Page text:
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‘May we never forget’

Flanked on both sides by members of the Northampton County Sheriff’s Office Honor Guard, County Manager Wayne Jenkins (third from left) and Veterans Service Officer Jeff Futrell (second from right) lay a memorial wreath at the Courthouse Square in downtown Jackson on Monday morning. Staff Photo by Amanda VanDerBroek

JACKSON — The true meaning of Memorial Day comes from those who know military service and sacrifice first hand.

“May we never forget.”

Those were the words spoken by the Rev. Willie McLawhorn of Conway on Monday as he addressed the crowd that gathered near the Northampton County Courthouse.

Five months ago, McLawhorn’s son, US Army Sgt. Will McLawhorn, was killed in action while serving in Afghanistan. Rev. McLawhorn and his wife, Diane, were recently awarded the Gold Star Lapel Pin for their son’s sacrifice.

McLawhorn, a veteran of the United States Air Force, served as the guest speaker of the annual Northampton County Memorial Day Ceremony.

“I, like my father, am a veteran. I am and was proud of serving in the armed forces,” he said. “I was serving during the Vietnam War, though I never made it to Vietnam.”

McLawhorn continued by saying he had a cousin who served in Vietnam as a medic as well as friends who were infantry men and gunners.

“I have a son who proudly got into the uniform of the United States Army. He wore his medals and the patch of the 101st Airborne with pride. He was recently killed in action on December 12, 2010 in Sangsar, Afghanistan,” Rev. McLawhorn said. “I know what Memorial Day is about.”

McLawhorn spoke of the more than one million service members who have died in the wars and conflicts of the nation since the first colonial soldiers took up arms in 1775 to fight for the United States’ independence.

“Each person that died during those conflicts was a loved one, who had a family that cherished them, who had friends who loved them,” he said. “Each one who gave up his or her life was a loss to the community and to the nation.”

McLawhorn recounted the history of Memorial Day, which has roots dating back to 1868 when an order was issued by Gen. John Logan to establish a day of remembrance for those soldiers who died during the Civil War.

“We had just come through a terrible ordeal in which brothers were fighting against brothers,” he said.

May 30 was the day designated for the observance and flowers were placed at the graves of fallen soldiers of both the Union and Confederate armies. The first observation of Memorial Day came in 1873 and in 1971, with passage of the National Holiday Act, the last Monday of May was designated for the national holiday.

“Today for many of us the Civil War, the Spanish-American War, World War I, World War II and the Korean War are ancient history; the Vietnam War is a fading memory,” he said. “Over the recent (time period)—Operation Desert Storm, Enduring Freedom and Iraqi Freedom—we the American people have once again been thrust into a position of remembering those fighting and dying today.”

McLawhorn said the essence of Memorial Day lies within a vow taken by each military member.

“Memorial Day, for all soldiers, is embodied in the words of the oath that we, who are veterans, first take when we enlist in the service of the country,” he said.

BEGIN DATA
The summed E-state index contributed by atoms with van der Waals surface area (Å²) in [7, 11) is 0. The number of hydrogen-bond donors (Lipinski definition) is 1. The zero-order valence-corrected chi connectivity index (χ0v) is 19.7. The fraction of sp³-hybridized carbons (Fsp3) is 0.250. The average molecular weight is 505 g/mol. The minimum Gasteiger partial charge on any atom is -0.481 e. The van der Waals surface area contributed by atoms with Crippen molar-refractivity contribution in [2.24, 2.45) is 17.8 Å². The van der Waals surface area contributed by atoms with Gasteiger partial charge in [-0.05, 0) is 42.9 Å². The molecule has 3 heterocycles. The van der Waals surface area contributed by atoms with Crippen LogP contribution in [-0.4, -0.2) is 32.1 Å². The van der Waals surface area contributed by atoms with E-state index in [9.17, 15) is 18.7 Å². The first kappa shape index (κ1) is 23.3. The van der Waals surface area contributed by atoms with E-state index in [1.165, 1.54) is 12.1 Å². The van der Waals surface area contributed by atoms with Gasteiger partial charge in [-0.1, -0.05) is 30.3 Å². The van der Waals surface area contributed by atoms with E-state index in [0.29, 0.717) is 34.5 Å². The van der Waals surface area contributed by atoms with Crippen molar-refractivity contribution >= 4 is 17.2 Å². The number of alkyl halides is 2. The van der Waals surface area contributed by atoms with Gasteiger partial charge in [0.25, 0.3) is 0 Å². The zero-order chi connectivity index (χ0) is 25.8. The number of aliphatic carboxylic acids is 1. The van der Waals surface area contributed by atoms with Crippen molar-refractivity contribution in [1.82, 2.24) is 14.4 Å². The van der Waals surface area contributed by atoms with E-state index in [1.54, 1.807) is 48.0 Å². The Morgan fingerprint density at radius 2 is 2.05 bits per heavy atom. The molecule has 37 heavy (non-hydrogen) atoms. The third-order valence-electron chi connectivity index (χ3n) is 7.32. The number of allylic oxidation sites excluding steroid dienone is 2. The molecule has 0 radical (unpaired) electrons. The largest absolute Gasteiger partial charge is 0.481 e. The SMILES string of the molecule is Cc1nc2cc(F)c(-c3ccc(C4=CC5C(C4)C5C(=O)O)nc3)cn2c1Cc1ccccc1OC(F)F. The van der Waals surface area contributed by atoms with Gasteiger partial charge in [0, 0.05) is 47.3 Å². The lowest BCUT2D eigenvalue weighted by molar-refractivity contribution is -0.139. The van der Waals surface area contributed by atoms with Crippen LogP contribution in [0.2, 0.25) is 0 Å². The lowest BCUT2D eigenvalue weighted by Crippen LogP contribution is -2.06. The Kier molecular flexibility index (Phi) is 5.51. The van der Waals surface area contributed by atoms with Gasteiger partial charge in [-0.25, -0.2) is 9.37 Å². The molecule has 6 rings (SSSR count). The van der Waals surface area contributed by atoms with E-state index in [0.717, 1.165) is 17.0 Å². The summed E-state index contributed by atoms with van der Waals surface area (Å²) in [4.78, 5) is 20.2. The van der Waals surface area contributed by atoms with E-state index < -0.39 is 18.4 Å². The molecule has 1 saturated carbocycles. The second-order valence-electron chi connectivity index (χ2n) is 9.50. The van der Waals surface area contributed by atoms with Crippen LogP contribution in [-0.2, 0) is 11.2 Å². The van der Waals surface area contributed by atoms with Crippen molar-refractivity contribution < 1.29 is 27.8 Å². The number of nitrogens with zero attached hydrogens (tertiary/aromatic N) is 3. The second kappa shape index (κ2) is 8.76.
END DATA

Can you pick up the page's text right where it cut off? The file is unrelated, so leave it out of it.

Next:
McLawhorn recited the oath that has soldiers vow “to support and defend the Constitution of the United States against all enemies, foreign and domestic.”

“This oath taken by each and every solider exemplifies the reason why soldiers do what they do each and every day,” he said. “Today’s soldiers, as those in the past, are the defenders of the same principles that made this country great.”

McLawhorn said soldiers stand as patriots to defend and protect the ideas and sentiments in the Constitution as well as bear true faith and allegiance to that document and work and live within the codes of military justice.

“These truths are evident in the everyday lives of soldiers,” he said.

He added the public should not forget those words spoken by soldiers upon their enlistment.

“When we look upon a returning solider from conflict or a disabled veteran or a grave marker those words are his oath to engrain in our conciseness,” he said.

McLawhorn concluded his speech by quoting President Ronald Regan while remembering those who have given their all and reminding all to never forget them.

“As we honor their memory today, let us pledge their lives, their sacrifices, their valor shall be justified and remembered for as long as God gives life to this nation,” he said. “And let us also pledge to do our utmost to carry out what must have been their wish: that no other generation of young men will ever have to share their experiences and repeat their sacrifice.”

Jeff Futrell, Northampton County Veterans Service Director, also reminded those who gathered of the purpose of Memorial Day.

“Americans view Memorial Day as the unofficial beginning of summer. Many of us spend this weekend having picnics, barbeques and trips to the beach, but those of us who have ever put on uniform, and the family members who have supported them, Memorial Day is a special holiday,” Futrell said. “It is a single day in which we honor the spirit of all those who served our nation and who we continue to remember in our hearts.”

Futrell later joined Northampton County Manager Wayne Jenkins in laying a wreath at the memorial in front of the flags near the courthouse. Deputies from the Northampton County Sheriff’s Department served as the ceremony’s honor guard.